A Swine Who Didn’t Need a Spider to Save Him: My Review of The Good Good Pig by Sy Montgomery #FantasticFridayReads #Memoir #Inspiration

A Swine Who Didn’t Need a Spider to Save Him: My Review of The Good Good Pig by Sy Montgomery #FantasticFridayReads #Memoir #Inspiration

A Swine Who Didn’t Need a Spider to Save Him: My Review of The Good Good Pig by Sy Montgomery #FantasticFridayReads #Memoir #Inspiration

What Amazon Says

“In loving yet unsentimental prose, Sy Montgomery captures the richness that animals bring to the human experience. Sometimes it takes a too-smart-for-his-own-good pig to open our eyes to what most matters in life.”

—John Grogan, author of Marley & Me: Life and Love with the World’s Worst Dog

A naturalist who spent months at a time living on her own among wild creatures in remote jungles, Sy Montgomery had always felt more comfortable with animals than with people. So she gladly opened her heart to a sick piglet who had been crowded away from nourishing meals by his stronger siblings. Yet Sy had no inkling that this piglet, later named Christopher Hogwood, would not only survive but flourish—and she soon found herself engaged with her small-town community in ways she had never dreamed possible. Unexpectedly, Christopher provided this peripatetic traveler with something she had sought all her life: an anchor (eventually weighing 750 pounds) to family and home.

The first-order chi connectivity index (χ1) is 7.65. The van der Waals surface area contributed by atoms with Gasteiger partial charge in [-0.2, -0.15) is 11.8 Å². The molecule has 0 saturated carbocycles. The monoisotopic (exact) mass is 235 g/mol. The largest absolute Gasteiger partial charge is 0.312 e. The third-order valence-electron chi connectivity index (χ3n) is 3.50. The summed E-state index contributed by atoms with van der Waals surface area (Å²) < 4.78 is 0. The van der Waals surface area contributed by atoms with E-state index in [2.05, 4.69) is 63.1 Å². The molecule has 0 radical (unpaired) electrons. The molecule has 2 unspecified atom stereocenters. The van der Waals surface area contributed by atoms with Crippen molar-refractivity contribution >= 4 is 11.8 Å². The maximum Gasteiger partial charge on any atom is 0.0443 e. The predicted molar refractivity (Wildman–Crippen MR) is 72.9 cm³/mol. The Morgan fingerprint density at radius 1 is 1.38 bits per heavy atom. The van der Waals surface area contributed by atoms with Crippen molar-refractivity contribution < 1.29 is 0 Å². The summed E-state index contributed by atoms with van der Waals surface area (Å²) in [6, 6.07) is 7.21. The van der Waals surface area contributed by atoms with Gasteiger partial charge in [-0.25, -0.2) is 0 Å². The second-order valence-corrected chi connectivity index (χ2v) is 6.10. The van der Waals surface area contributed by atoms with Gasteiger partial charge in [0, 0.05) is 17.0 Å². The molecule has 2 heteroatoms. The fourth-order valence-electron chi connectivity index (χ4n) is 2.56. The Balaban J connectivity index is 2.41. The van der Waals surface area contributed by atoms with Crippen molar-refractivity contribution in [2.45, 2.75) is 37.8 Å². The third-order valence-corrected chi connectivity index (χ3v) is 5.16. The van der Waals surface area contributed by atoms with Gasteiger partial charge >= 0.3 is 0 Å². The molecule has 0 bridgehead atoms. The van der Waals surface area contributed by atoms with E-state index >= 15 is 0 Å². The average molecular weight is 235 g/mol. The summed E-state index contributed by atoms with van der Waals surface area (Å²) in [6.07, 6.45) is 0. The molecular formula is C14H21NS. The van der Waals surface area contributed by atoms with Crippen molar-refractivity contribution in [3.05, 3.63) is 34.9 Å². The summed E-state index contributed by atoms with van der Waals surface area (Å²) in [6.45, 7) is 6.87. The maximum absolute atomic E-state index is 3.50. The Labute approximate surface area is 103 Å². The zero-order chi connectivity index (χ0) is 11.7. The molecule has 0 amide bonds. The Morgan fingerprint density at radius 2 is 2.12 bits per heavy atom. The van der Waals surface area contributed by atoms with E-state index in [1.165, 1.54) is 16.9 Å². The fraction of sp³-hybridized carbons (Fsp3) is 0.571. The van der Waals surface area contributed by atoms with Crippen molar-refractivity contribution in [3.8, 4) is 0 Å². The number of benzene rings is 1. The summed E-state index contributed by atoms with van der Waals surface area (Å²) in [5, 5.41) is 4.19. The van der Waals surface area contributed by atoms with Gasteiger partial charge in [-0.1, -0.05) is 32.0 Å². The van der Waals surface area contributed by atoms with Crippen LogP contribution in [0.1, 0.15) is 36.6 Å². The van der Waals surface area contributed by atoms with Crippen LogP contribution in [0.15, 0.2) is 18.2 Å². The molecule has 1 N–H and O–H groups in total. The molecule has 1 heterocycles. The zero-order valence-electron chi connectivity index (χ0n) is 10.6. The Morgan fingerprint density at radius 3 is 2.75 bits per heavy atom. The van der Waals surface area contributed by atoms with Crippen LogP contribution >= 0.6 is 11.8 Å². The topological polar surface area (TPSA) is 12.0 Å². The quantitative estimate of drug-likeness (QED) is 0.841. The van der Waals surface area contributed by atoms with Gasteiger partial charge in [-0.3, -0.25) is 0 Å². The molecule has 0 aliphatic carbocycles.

The Good Good Pig celebrates Christopher Hogwood in all his glory, from his inauspicious infancy to hog heaven in rural New Hampshire, where his boundless zest for life and his large, loving heart made him absolute monarch over a (mostly) peaceable kingdom. At first, his domain included only Sy’s cosseted hens and her beautiful border collie, Tess. Then the neighbors began fetching Christopher home from his unauthorized jaunts, the little girls next door started giving him warm, soapy baths, and the villagers brought him delicious leftovers. His intelligence and fame increased along with his girth. He was featured in USA Today and on several National Public Radio environmental programs. On election day, some voters even wrote in Christopher’s name on their ballots.

But as this enchanting book describes, Christopher Hogwood’s influence extended far beyond celebrity; for he was, as a friend said, a great big Buddha master. Sy reveals what she and others learned from this generous soul who just so happened to be a pig—lessons about self-acceptance, the meaning of family, the value of community, and the pleasures of the sweet green Earth. The Good Good Pig provides proof that with love, almost anything is possible.

Buy from Amazon.

My 5-Star Review

Trouble clicking? Copy this URL into your browser to read Abbie’s Review:  https://abbiescorner.wordpress.com/2024/03/15/a-swine-who-didnt-need-a-spider-to-save-him-my-review-of-the-good-good-pig-by-sy-montgomery-fantasticfridayreads-memoir-inspiration/

 

*** Abbie Johnson Taylor is a sponsor of TTW Marketing Services 

 

 

News Nuggets: New from Abbie Taylor Johnson